Be the Change

Paula LaBrot

There are two types of climate change: Natural and Man-made. They are both real. reports the reasons for each type. Natural climate change originates from continental drift, the activity of ocean currents, volcanic explosions, meteor strikes, solar output (the sun’s output), orbit changes, and other natural forces. 

Man-made climate change, which accelerates the natural process, comes from burning fossil fuels, the production of black carbon (soot), wildfires, vehicle emissions or heating systems, methane from agriculture (and not just cow farts, though that is real), urbanization, which creates heat islands due to concentrated use of electricity and fossil fuels, and, to me, the worst—deforestation. All these factors affect the concentration of greenhouse gases in earth’s atmosphere. Too much is bad, and too little is bad.



According to, the Earth’s atmosphere works the same as greenhouses do. During the day when the sun shines, it heats up the Earth’s atmosphere. Gases reflect a lot of heat off the Earth, so we don’t burn up. Heat that gets reflected to the Earth’s surface is absorbed by land and oceans.

At night when the sun goes down, the Earth cools by giving off a different form of energy called infrared radiation. But, before this heat escapes back into space, it is absorbed by gases present in the atmosphere, so we don’t get too cold. On balance, this heat exchange makes it possible for the survival of human beings on this planet. The atmosphere is our security blanket.

If not enough hot gases can escape back into space, the temperature balance of the atmosphere is thrown off from its normal earth average of 59 degrees. The gases that hold onto the infrared heat are carbon dioxide (CO2), methane, nitrous oxide, ozone, fluorocarbons, and water vapor. When these gases get too concentrated in the atmosphere, it accelerates global warming.

Right now, the biggest culprit is Carbon Dioxide, CO2. It is emitted as a waste product from burning fossil fuels. So, the big trick of the future—the very near future—is to reduce the CO2 in the atmosphere.



Chris Field is the Director of the Woods Institute for the Environment at Stanford.

“Ultimately, scientists support a balanced approach that includes research and development of carbon-removal technologies but also makes use of available means to limit and reduce carbon emissions, such as investing in renewable energy sources,” said Field. “In managing the risks of a changing climate, we need a diversified game plan. An appealing long shot is not a plan and it is not a good way to protect the planet on which we depend,” he said.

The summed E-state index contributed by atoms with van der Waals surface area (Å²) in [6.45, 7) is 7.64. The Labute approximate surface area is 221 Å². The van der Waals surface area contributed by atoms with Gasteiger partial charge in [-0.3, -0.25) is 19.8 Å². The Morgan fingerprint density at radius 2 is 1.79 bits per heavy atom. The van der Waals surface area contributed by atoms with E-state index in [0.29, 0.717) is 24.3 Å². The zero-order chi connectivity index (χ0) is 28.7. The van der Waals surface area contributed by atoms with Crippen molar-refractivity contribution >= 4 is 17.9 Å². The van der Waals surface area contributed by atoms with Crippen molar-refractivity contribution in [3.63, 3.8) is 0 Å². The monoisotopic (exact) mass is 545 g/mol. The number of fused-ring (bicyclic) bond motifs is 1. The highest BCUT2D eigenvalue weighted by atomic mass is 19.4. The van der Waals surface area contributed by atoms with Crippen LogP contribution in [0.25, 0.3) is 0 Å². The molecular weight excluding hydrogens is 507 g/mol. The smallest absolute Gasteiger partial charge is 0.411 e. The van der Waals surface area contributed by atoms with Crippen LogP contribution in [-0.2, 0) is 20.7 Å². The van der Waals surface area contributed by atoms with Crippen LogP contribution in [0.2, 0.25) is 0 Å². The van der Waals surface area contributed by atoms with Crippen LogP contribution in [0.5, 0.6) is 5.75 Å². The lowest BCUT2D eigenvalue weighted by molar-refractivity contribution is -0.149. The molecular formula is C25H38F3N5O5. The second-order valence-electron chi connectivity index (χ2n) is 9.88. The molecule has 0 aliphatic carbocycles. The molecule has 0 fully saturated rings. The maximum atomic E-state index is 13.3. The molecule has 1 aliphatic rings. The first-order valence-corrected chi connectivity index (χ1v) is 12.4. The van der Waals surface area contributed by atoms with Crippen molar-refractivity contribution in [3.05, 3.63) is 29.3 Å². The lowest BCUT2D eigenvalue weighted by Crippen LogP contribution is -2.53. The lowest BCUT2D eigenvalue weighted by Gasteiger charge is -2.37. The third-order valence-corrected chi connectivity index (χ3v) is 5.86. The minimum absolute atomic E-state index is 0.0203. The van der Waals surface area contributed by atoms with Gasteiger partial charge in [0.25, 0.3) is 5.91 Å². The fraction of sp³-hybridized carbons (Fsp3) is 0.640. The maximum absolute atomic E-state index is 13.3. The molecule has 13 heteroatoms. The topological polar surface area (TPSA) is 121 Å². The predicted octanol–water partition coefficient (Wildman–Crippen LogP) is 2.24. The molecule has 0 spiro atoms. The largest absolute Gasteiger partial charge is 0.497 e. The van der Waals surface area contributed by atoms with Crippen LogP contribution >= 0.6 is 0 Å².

So, what do we find in the diversified game plan? First of all, developing technologies to reduce emissions. Never underestimate the inventiveness of human beings.



The Rodale Institute, a non-profit agricultural think tank, predicts that more than 100 percent of current annual global carbon emissions could be captured with a change to widely available and inexpensive farming practices, such as not turning the soil over through tilling or plowing, and replanting with rotating cover crops after a main crop has been harvested, ensuring a continuous process of CO2 absorption and storage underground by plants. reports, “Tractor trailers, urban delivery vans, and ships have long been reliant on diesel engines. They are efficient and reliable but have a nasty habit of spewing millions of tons of vile stuff into the atmosphere every year.” Car emissions have been greatly reduced by technologies in the car itself and in fuel formulas. Tougher standards have really cleaned the air in places like the San Fernando Valley. Thirty years ago, a brown soup covered the Valley. It’s better today.

The Dutch now have barges that run on batteries powered by renewable sources. The shipping industry is beginning to develop wave-propelled vessels. The Suntory Mermaid II is a 9.5-meter, three-ton catamaran driven by wave power. It features two fin tails which absorb wave energy and generate thrust by moving up and down with the motion of the boat.

Manufacturers are adding on new technologies to make their production processes more green, as well as controlling emissions ranging from aluminum smelting processes to plastic recycling.



People don’t invent new technologies with the idea of destroying the world. But there are unintended consequences through ignorance and greed that put this beautiful world in jeopardy. We can use tech to improve agricultural output so current land produces more, eliminating the need to clearcut forests. We can use tech to create alternative energy sources and clean up the current fossil fuel problems. We can accelerate research through data collection and analysis. We can use social media to educate and raise awareness all around the world. The Greenhouse Gas effect is treatable by the very people who create and feed it.



I have always taught my kids, if you want world peace, let it start with you. If you want to stop human-made global warming, let it start with you. Recycle, try your best not to buy plastic, be mindful of how products you buy are grown or manufactured. Be willing to pay a little more and have a little less. Get ready for nuclear fusion. (not fission, fusion…no radioactive waste involved). 

Support new technologies and Plant! Plant! Plant! 

Vamos a ver!


Paula LaBrot

Paula LaBrot is a 30-year resident of Topanga, a futurist with a special interest in the uncharted waters of cyberspace.

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